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Does anyone have a recommendation for choosing Joomla or WordPress as the framework to run CiviCRM? Or some high-level pros and cons for a CiviCRM newbie? I'm less experienced with Drupal so I'd prefer not to go that route.

Any help would be much appreciated.

Thanks!

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    Although civicrm is best with drupal but you can go with any cms if you have knowledge about smarty template engine. Better to go with cms that you know in better way. – Prem Patel Aug 30 '16 at 19:45
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The integration with Drupal is still the best. WordPress is slowly catching up, but not there yet. Joomla has the least integration.

So if you have the choice between Joomla and WordPress, go WordPress.

  • Agreed with Catorghans, the Wordpress integration with CiviCRM is growing slowly but steady. – Andrei Aug 31 '16 at 9:19
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I think it really depends on what your needs are for the site - we run CiviCRM on both Joomla and Wordpress because of the CMS needs. If you have a site that will need a lot of ACL, Joomla is better and more of a workhorse CMS. Wordpress has come a long way and is a good mid-weight CMS with good support.

  • In your experience have you found that CiviCRM is easier or smoother in WordPress or Joomla? I understand your point about the built-in ACL options in Joomla, in this case I'm looking for the best fit for a client whose web requirements aren't too demanding, so the needs of the site itself aren't a big factor. Thank you for your feedback! – David Taiaroa Sep 2 '16 at 1:54
  • David - apologies for the delay in replying, I'm in Tallahassee and still don't have power restored after the hurricane. CiviCRM takes a little more finagling in Wordpress than it does in Joomla. For example, you do need to set up a default page for CiviCRM to use when displaying pages, and that can have some impacts in terms of theme compatibility and there are some Wordpress plugins or features within plugins that don't play well with CiviCRM. I'd say CiviCRM is more mature in Joomla than in Wordpress, if that makes any sense. Right now, Civi upgrades in Joomla are much easier than in WP. – Barbara Forbes-Lyons Sep 5 '16 at 20:38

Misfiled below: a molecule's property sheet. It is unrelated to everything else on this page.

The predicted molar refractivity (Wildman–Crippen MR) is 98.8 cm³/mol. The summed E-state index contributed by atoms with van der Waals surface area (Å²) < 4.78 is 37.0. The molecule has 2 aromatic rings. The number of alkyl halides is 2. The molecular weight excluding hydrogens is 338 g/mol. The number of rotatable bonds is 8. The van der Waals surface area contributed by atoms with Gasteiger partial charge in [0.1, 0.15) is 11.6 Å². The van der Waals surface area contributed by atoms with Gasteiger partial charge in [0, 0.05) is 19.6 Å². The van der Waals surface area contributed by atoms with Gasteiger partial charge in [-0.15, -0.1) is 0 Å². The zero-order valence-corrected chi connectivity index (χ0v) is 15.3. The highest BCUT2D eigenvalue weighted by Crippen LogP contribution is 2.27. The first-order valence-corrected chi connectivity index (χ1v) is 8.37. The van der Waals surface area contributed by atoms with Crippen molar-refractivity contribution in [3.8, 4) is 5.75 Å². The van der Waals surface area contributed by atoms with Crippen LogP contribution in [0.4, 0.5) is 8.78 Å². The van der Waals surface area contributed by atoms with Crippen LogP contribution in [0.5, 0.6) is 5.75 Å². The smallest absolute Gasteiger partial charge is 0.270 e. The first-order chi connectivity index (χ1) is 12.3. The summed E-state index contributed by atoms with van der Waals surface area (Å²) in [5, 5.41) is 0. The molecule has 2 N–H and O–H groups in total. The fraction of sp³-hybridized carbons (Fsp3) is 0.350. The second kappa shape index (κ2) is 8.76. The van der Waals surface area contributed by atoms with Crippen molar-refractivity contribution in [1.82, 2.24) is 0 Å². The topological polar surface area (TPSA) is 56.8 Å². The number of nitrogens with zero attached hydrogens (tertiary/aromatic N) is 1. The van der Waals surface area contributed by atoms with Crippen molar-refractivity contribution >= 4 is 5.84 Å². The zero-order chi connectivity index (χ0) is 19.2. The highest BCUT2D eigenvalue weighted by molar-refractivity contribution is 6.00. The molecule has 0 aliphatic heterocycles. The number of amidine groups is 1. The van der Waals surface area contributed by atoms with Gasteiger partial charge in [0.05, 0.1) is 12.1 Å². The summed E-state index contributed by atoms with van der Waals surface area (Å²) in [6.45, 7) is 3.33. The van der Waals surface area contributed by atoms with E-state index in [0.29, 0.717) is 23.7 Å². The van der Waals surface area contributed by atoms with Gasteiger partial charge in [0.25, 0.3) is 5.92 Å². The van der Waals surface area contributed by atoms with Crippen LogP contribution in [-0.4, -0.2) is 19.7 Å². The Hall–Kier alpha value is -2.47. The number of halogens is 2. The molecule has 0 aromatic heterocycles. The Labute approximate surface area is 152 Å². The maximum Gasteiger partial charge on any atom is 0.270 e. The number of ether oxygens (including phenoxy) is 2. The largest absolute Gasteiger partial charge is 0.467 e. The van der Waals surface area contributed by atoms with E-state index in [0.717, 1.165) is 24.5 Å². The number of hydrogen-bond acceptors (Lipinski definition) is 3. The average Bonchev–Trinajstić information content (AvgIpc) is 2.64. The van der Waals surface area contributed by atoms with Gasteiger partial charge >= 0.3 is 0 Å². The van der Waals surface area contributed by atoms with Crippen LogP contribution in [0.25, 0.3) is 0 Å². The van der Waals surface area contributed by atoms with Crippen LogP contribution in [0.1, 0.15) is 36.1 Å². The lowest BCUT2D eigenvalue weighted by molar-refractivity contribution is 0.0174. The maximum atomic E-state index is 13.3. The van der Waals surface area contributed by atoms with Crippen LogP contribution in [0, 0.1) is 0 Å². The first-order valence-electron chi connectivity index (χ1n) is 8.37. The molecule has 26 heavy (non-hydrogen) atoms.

• I'm at the stage where I have Joomla and WordPress installations and I'm getting up to speed with both CiviCRM and how to manage it in each of the CMS frameworks. I'll look closer at the points you mention. I appreciate your followup comments and I wish you well with your post-hurricane recovery! – David Taiaroa Sep 6 '16 at 0:57
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I'd say it depends on what you need to use both the CMS and the CRM for.

Joomla-Civi doesn't have the equivalent Drupal's Civi WebForms integration - so if you want to get, say, event or profile data out of Civi and have full control over styling to integrate that with your site's content views, there is no existing extension to do that. I think there is a CiviCRM Gravity Forms integration for Wordpress.

If you're just using Civi to take payments, newsletter signups, sell memberships, or have standard Civi events/profile pages, then that will work fine with either CMS, ie go with the CMS that best suits your needs. Certainly Joomla Civi upgrades are quick (unless something has gone wrong with the install) and for access control, such as selling Membership to access certain parts of your website is straightforward on Joomla with the CiviAuthenticate plugin.

  • thanks. actually it was a Caldera Forms CiviCRM integration for WP I was thinking of – it's still in alpha – Nic Oct 10 '16 at 11:49
  • Thanks for the tip about the forms, it looks like an interesting project – David Taiaroa Oct 10 '16 at 18:27

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